In which another F-word is inappropriate

Are you an awesome woman? Do you know any awesome women?

That was the question posed by Ashley Fryer (@ashleyfryer), who kept meeting great, funny, interesting women on Twitter and decided to do what few have attempted - transfer these friendships from the online realm and reproduce them IRL*. It's a notoriously tricky manoeuvre, like moving a cake from tin to cooling rack without it collapsing, but it was worth it. And so, Awesome Women of Twitter (#AWOT) was born.

It spread, too. The awesome women invited other awesome women, and the call of awesomeness echoed across the virtual plains like a hunting bugle. Except nice, and nothing to do with killing animals. Soon there was a potential pubful of witty women all waiting to meet up, so Ashley booked a central London venue that would house them, and lubricate their social cogs with gin.

But it was with a huge collective spluttering of tea over keyboards a day later that we discovered the bar had since decided to cancel the booking. Cancel it, because they decided it would be 'inappropriate' to have a 'feminist or women's lib group' in a bar where other people would be enjoying Christmas parties.

Let's break that down. 'Inappropriate', like a nipple before the watershed. 'Other people enjoying Christmas parties', as in the footloose merrymaking of those unhampered by tedious gender equality. God forbid a group of angry feminist Grinches should stomp in and steal Christmas!

It's understandable, of course. Our bra bonfire would have been a fire hazard for a start, and there was always the chance we'd get tiddly and decide to burn a sacrificial male. Germaine Greer might have turned up and instigated a menstrual blood tasting. We could have daubed feminist propaganda all over the walls, and insisted they play Sister Suffragettes from Mary Poppins on a loop all night or we'd bash them with our feminist mallets. It might have been MAYHEM.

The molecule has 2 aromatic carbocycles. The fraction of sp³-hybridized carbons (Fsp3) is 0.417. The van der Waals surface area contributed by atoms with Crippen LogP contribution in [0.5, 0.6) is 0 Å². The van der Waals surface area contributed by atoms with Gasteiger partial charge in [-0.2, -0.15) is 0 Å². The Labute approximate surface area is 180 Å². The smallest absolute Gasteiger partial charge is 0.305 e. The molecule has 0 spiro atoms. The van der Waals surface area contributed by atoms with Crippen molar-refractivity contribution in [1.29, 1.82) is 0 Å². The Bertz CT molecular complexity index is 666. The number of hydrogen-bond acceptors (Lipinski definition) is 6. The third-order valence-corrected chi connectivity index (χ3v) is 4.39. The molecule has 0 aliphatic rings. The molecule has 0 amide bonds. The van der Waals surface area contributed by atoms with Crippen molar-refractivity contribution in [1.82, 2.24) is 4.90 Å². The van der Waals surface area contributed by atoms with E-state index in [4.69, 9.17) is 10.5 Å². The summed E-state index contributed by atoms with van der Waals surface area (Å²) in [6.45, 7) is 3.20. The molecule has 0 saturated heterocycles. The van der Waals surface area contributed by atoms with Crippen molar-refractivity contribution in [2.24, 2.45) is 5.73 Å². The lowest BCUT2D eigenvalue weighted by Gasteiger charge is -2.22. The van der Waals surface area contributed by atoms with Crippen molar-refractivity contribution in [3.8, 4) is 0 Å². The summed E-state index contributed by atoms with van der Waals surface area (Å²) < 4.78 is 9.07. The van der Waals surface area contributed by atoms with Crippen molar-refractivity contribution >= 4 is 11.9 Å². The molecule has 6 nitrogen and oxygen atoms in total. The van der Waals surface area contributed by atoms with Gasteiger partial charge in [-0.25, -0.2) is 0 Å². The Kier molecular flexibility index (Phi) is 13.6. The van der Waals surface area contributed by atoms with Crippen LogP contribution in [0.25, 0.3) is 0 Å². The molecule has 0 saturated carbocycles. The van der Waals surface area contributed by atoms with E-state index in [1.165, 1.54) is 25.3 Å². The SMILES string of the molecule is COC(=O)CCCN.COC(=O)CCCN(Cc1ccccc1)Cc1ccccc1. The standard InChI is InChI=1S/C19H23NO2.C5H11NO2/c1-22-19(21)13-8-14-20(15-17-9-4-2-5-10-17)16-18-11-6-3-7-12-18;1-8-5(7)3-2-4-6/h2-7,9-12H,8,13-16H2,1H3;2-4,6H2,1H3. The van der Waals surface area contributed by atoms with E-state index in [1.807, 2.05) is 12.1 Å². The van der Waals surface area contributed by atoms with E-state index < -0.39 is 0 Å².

The fact that we never claimed to be a 'feminist or women's lib group', just a loungeful of ladies who wanted to give them money in exchange for cocktails, was apparently irrelevant. Would they have had the same reaction if we'd been a hen party? Or a group called Awesome Wives of Twickenham? Or, to play the unavoidable card, men?

After the initial rage and venting passed (hell hath no fury like 75 lady-bloggers scorned), we were left simply sad, and baffled. It's depressing to realise that to many people, feminism is still a sort of niche hobby, like collecting Warhammer figurines.

To me, saying 'I'm a feminist' is as basic as saying 'I breathe oxygen' or 'I enjoy the work of Dolly Parton'. Of COURSE I do, and OF COURSE I am. How could I not be? But others, it seems, still mistranslate the F-word as 'I hate men' or 'I'm going to ruin your Christmas party.' It's ignorance, and it's frustrating.

But it's ok, because we'll change it - one awesome woman (and hopefully a few awesome men), at a time.

*That's In Real Life, for the uninitiated.